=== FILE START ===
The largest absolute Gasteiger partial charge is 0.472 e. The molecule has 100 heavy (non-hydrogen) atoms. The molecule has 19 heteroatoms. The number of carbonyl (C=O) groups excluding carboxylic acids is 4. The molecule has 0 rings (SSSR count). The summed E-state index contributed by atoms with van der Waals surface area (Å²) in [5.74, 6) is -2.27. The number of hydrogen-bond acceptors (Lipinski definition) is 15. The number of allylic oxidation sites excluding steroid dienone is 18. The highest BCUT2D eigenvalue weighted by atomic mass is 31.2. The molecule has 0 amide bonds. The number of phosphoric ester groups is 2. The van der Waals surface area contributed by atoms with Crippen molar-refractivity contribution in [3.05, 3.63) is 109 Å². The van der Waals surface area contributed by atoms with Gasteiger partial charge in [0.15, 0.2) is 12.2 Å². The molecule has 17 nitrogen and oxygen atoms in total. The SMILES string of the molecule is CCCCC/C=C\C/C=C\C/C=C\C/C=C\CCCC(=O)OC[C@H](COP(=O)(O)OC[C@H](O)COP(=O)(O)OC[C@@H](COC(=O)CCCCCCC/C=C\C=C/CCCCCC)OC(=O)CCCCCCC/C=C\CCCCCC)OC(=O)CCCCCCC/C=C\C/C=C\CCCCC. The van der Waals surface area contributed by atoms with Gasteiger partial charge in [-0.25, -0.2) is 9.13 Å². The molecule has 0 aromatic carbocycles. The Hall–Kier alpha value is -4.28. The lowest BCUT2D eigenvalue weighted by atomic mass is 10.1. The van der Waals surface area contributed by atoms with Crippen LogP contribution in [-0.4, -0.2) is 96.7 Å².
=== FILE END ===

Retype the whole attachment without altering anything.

The largest absolute Gasteiger partial charge is 0.472 e. The molecule has 100 heavy (non-hydrogen) atoms. The molecule has 19 heteroatoms. The number of carbonyl (C=O) groups excluding carboxylic acids is 4. The molecule has 0 rings (SSSR count). The summed E-state index contributed by atoms with van der Waals surface area (Å²) in [5.74, 6) is -2.27. The number of hydrogen-bond acceptors (Lipinski definition) is 15. The number of allylic oxidation sites excluding steroid dienone is 18. The highest BCUT2D eigenvalue weighted by atomic mass is 31.2. The molecule has 0 amide bonds. The number of phosphoric ester groups is 2. The van der Waals surface area contributed by atoms with Crippen molar-refractivity contribution in [3.05, 3.63) is 109 Å². The van der Waals surface area contributed by atoms with Gasteiger partial charge in [0.15, 0.2) is 12.2 Å². The molecule has 17 nitrogen and oxygen atoms in total. The SMILES string of the molecule is CCCCC/C=C\C/C=C\C/C=C\C/C=C\CCCC(=O)OC[C@H](COP(=O)(O)OC[C@H](O)COP(=O)(O)OC[C@@H](COC(=O)CCCCCCC/C=C\C=C/CCCCCC)OC(=O)CCCCCCC/C=C\CCCCCC)OC(=O)CCCCCCC/C=C\C/C=C\CCCCC. The van der Waals surface area contributed by atoms with Gasteiger partial charge in [-0.25, -0.2) is 9.13 Å². The molecule has 0 aromatic carbocycles. The Hall–Kier alpha value is -4.28. The lowest BCUT2D eigenvalue weighted by atomic mass is 10.1. The van der Waals surface area contributed by atoms with Crippen LogP contribution in [-0.4, -0.2) is 96.7 Å².